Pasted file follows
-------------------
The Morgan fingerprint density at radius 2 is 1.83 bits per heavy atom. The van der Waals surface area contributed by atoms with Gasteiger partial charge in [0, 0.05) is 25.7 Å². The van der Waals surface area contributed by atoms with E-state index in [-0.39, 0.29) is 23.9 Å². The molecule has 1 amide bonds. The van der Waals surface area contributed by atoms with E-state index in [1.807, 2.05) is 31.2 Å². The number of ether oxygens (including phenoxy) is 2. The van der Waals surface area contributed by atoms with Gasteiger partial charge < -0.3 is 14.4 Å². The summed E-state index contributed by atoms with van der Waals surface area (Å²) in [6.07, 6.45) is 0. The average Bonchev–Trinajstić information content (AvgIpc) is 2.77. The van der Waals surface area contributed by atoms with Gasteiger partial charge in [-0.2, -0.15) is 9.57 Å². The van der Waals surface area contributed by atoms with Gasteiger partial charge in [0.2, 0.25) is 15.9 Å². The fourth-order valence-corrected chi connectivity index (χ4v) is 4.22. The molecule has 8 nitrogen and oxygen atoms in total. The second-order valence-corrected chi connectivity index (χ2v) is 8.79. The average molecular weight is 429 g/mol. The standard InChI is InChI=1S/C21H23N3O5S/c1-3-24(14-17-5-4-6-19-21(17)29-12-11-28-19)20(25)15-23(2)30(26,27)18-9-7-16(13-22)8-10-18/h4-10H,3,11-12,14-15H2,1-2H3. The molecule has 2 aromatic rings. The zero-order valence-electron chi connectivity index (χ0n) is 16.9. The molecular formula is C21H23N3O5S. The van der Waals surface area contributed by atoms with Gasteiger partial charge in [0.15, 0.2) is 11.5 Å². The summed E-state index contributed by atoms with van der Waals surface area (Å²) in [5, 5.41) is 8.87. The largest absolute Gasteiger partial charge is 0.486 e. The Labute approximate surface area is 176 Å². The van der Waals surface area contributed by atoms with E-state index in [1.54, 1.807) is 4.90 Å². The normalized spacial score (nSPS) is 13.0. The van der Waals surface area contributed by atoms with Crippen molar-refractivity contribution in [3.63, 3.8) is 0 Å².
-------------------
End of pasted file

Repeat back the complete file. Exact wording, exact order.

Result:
The Morgan fingerprint density at radius 2 is 1.83 bits per heavy atom. The van der Waals surface area contributed by atoms with Gasteiger partial charge in [0, 0.05) is 25.7 Å². The van der Waals surface area contributed by atoms with E-state index in [-0.39, 0.29) is 23.9 Å². The molecule has 1 amide bonds. The van der Waals surface area contributed by atoms with E-state index in [1.807, 2.05) is 31.2 Å². The number of ether oxygens (including phenoxy) is 2. The van der Waals surface area contributed by atoms with Gasteiger partial charge < -0.3 is 14.4 Å². The summed E-state index contributed by atoms with van der Waals surface area (Å²) in [6.07, 6.45) is 0. The average Bonchev–Trinajstić information content (AvgIpc) is 2.77. The van der Waals surface area contributed by atoms with Gasteiger partial charge in [-0.2, -0.15) is 9.57 Å². The van der Waals surface area contributed by atoms with Gasteiger partial charge in [0.2, 0.25) is 15.9 Å². The fourth-order valence-corrected chi connectivity index (χ4v) is 4.22. The molecule has 8 nitrogen and oxygen atoms in total. The second-order valence-corrected chi connectivity index (χ2v) is 8.79. The average molecular weight is 429 g/mol. The standard InChI is InChI=1S/C21H23N3O5S/c1-3-24(14-17-5-4-6-19-21(17)29-12-11-28-19)20(25)15-23(2)30(26,27)18-9-7-16(13-22)8-10-18/h4-10H,3,11-12,14-15H2,1-2H3. The molecule has 2 aromatic rings. The zero-order valence-electron chi connectivity index (χ0n) is 16.9. The molecular formula is C21H23N3O5S. The van der Waals surface area contributed by atoms with Gasteiger partial charge in [0.15, 0.2) is 11.5 Å². The summed E-state index contributed by atoms with van der Waals surface area (Å²) in [5, 5.41) is 8.87. The largest absolute Gasteiger partial charge is 0.486 e. The Labute approximate surface area is 176 Å². The van der Waals surface area contributed by atoms with E-state index in [1.54, 1.807) is 4.90 Å². The normalized spacial score (nSPS) is 13.0. The van der Waals surface area contributed by atoms with Crippen molar-refractivity contribution in [3.63, 3.8) is 0 Å².